My love for a good, old-fashioned obsessive collection has been well-documented (see here, here, and here). As someone with a soft spot for objects that deserve a good home, I find that the line between adding to your collection and leaving something for someone else to find is a fine one. At the thrift store I can convince myself that someone else will come along and give that amazing object a good home, but what about when something interesting is destined for the landfill? How do you say no then?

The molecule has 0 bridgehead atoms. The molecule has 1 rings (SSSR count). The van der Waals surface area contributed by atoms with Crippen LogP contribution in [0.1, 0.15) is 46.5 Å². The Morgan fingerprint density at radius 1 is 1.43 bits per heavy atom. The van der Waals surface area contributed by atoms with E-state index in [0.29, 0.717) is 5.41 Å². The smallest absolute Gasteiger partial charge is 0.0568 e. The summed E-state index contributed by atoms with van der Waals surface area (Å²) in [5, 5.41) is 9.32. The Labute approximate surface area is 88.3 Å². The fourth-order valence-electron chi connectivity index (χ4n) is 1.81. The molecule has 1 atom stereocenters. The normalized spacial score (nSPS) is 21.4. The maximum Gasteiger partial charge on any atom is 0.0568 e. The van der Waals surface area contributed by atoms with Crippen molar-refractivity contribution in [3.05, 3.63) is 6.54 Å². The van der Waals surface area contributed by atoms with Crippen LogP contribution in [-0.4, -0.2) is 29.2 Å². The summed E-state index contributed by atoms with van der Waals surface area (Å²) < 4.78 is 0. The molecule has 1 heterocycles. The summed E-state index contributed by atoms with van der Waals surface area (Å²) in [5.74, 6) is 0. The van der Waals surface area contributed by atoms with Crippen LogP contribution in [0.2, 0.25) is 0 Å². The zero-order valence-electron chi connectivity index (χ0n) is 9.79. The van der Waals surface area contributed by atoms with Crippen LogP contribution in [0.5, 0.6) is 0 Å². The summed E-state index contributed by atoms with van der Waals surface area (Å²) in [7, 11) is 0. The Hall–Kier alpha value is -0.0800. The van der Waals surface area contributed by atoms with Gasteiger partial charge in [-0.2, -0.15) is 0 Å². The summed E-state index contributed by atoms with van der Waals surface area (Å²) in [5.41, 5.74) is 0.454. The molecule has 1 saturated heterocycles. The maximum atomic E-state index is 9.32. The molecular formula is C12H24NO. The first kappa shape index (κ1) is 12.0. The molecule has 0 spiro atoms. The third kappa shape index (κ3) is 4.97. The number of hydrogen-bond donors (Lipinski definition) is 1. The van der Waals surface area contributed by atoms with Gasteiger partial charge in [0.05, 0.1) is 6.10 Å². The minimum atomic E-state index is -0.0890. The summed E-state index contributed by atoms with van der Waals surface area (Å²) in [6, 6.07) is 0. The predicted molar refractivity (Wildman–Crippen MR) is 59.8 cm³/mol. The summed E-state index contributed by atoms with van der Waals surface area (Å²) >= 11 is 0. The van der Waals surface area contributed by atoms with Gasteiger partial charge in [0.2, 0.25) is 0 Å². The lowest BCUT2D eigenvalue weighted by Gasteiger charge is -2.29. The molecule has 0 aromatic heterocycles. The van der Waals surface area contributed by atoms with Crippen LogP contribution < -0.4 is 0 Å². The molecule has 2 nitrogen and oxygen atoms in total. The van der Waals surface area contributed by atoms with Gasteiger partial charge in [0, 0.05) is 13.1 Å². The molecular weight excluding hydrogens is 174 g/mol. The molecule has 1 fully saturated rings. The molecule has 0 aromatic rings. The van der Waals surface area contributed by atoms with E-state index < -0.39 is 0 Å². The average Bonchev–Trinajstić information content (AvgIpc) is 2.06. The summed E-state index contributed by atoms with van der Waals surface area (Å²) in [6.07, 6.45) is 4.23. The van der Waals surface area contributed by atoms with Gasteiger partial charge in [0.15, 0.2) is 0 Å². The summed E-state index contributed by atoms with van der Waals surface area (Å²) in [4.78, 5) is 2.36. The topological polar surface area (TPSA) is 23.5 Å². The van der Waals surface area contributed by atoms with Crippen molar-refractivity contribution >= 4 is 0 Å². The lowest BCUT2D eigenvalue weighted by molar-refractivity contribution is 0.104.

Perhaps this sense of rescuing things just before they’re lost forever was the motivating force behind the collection of Nelson Molina. A now-retired New York City sanitation worker, Molina began collecting objects from the trash to decorate his locker. 30 years later, his “Treasure in the Trash” collection now takes up one entire floor of a sanitation department warehouse in East Harlem. The collection (which is sadly not open to the public) lives on as a reminder of the value, humor, and strangeness of broken and discarded things. One man’s trash is clearly another man’s warehouse full of treasure.